This year saw the emergence of an important new demographic for financial services – the global citizen.
This fast-growing segment does not consider borders in terms of lifestyle, access or travel and is spending more than ever on goods and services outside of their home countries – on education for their children, medical care for themselves and their family members, real estate, luxury items and other offerings that bring diversity and culture to their life experience.
We’ll see this demographic continue to grow in 2017 and beyond and flex their spending power in new ways.
This will have a significant on the service providers and channels used to process international payments. These cross-border transactions are typically complex and fraught with challenges for both the payor and payee – especially when dealing with important life events.
Businesses looking to appeal to this segment must take steps to reduce the friction in today’s cross-border payment process and find ways to make them more convenient, transparent and cost effective.
Digital channels dominate
As international payments become more common, consumers are seeking out the most convenient, cost efficient and transparent channels available.
We are already seeing these transactions moving to web channels vs. traditional agent or bank-based alternatives due to the significant advantages of online options; e.g., convenient access to fast, cost-efficient and transparent payments, and the ability to pay in local currencies via familiar options such as bank transfers, online banking, and credit and debit cards.
Payment speed and convenience aren’t the only drivers for global citizens. Their top priority is ensuring the payment gets to the institution on the other end.
The certainty of funds is also critical to the receiving institution – assurance that the amount owed is the amount received, along with the data that goes with it to reconcile their own ledgers.
In 2017, international payment service providers that depend on physical agent-based models will see increasing pressure to move even more of their business to digital, and do it quickly.
Security takes on even greater relevance
Not surprisingly, payment security will also increase in importance in 2017.
Both payors and payees are looking for protection against fraud and assurances of compliance with any international regulations. And with governments’ increased focus on cutting-off financing sources to potential terrorists, any entity processing large, cross-border payments will need to have secure systems in place to verify sources and recipients; ensure strict compliance with anti-money-laundering laws and provide detailed transaction reporting.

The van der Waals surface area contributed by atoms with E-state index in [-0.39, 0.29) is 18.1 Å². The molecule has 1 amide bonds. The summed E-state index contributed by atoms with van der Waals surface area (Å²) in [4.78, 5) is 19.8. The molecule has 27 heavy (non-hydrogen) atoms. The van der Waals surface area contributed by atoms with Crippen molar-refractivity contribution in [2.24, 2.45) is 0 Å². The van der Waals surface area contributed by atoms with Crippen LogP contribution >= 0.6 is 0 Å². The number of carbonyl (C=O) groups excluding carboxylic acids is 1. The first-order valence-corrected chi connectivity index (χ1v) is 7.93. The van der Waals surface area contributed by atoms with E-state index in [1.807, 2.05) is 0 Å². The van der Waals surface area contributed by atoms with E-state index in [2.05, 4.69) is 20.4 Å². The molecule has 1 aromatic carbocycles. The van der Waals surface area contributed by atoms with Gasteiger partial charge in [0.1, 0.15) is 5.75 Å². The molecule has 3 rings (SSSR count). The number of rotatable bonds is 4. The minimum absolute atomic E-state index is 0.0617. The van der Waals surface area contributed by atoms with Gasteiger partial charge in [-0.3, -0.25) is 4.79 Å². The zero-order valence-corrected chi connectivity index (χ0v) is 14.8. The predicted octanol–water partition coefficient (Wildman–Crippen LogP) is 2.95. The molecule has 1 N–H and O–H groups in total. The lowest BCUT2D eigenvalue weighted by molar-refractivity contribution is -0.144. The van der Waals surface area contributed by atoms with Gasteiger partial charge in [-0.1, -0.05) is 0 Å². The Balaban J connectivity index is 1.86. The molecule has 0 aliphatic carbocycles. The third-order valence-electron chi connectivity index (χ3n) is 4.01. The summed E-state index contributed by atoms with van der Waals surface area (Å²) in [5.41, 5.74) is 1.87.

This year also saw an increase in more local forms of fraud – bad actors trying to take advantage of international students and patients by offering supposed discounts on their tuition or fees, and threatening them with fictitious penalties for immigration taxes and other types of fraudulent fines.
This type of activity will lead many institutions to protect their customers by clearly designating preferred payment channels and providers and investing in efforts to educate their customers to conduct their transactions solely through those channels.
Payor expectations rise
With consumers around the world making large sum payments from different time zones, the number and frequency of payment-related questions and inquiries will rise – at all hours and in a variety of languages.
Schools, hospitals, tax agencies and others are not necessarily equipped to be in that business. Any entity accepting large, cross-border payments in any volume will need to be able to provide ancillary support services related to those payments – in-house or via qualified third parties. 24×7 customer support will become a minimum requirement.
The opportunity in cross-border payments continues to grow
The international education market is estimated to be $53B worldwide in 2016-2017. Over one million international students studied at US colleges and universities alone in the 2015-2016 academic year. And another 600,000 studied in Europe and Australia.
Medical care is another prime spending area for this segment. Industry groups estimate as much as $40 billion per year is spent each year by patients traveling outside of their home countries for care. And it is growing at 15-25% per year.
Foreign real estate investments are not new, but they are increasing with new wealth being created in Asia and other emerging regions Over $100B in U.S. real estate is owned by foreigners. And interestingly, about 1/3rd of those same people send their kids to the US for school.
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